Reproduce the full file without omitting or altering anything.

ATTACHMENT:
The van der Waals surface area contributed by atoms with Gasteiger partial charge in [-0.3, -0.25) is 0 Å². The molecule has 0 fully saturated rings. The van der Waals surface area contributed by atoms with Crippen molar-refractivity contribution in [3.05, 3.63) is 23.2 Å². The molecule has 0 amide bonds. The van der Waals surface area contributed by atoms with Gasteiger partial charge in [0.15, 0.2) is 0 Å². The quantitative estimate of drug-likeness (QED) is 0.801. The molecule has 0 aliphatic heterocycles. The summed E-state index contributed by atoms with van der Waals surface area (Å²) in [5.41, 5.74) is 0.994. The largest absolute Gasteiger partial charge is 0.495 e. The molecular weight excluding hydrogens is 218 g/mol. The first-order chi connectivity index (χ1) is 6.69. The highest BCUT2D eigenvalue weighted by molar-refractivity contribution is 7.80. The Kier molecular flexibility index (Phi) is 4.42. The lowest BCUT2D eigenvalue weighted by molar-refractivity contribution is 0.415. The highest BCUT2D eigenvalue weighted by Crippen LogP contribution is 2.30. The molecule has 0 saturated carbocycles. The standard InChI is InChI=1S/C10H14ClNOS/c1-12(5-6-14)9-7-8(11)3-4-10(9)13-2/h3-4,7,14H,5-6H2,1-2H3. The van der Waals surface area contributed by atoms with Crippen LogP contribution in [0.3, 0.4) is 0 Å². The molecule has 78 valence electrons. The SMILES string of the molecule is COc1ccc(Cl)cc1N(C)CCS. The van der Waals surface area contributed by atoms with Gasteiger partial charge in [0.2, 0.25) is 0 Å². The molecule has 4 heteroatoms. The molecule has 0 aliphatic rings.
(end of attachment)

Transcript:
The van der Waals surface area contributed by atoms with Gasteiger partial charge in [-0.3, -0.25) is 0 Å². The molecule has 0 fully saturated rings. The van der Waals surface area contributed by atoms with Crippen molar-refractivity contribution in [3.05, 3.63) is 23.2 Å². The molecule has 0 amide bonds. The van der Waals surface area contributed by atoms with Gasteiger partial charge in [0.15, 0.2) is 0 Å². The quantitative estimate of drug-likeness (QED) is 0.801. The molecule has 0 aliphatic heterocycles. The summed E-state index contributed by atoms with van der Waals surface area (Å²) in [5.41, 5.74) is 0.994. The largest absolute Gasteiger partial charge is 0.495 e. The molecular weight excluding hydrogens is 218 g/mol. The first-order chi connectivity index (χ1) is 6.69. The highest BCUT2D eigenvalue weighted by molar-refractivity contribution is 7.80. The Kier molecular flexibility index (Phi) is 4.42. The lowest BCUT2D eigenvalue weighted by molar-refractivity contribution is 0.415. The highest BCUT2D eigenvalue weighted by Crippen LogP contribution is 2.30. The molecule has 0 saturated carbocycles. The standard InChI is InChI=1S/C10H14ClNOS/c1-12(5-6-14)9-7-8(11)3-4-10(9)13-2/h3-4,7,14H,5-6H2,1-2H3. The van der Waals surface area contributed by atoms with Crippen LogP contribution in [0.3, 0.4) is 0 Å². The molecule has 78 valence electrons. The SMILES string of the molecule is COc1ccc(Cl)cc1N(C)CCS. The van der Waals surface area contributed by atoms with Gasteiger partial charge in [0.2, 0.25) is 0 Å². The molecule has 4 heteroatoms. The molecule has 0 aliphatic rings.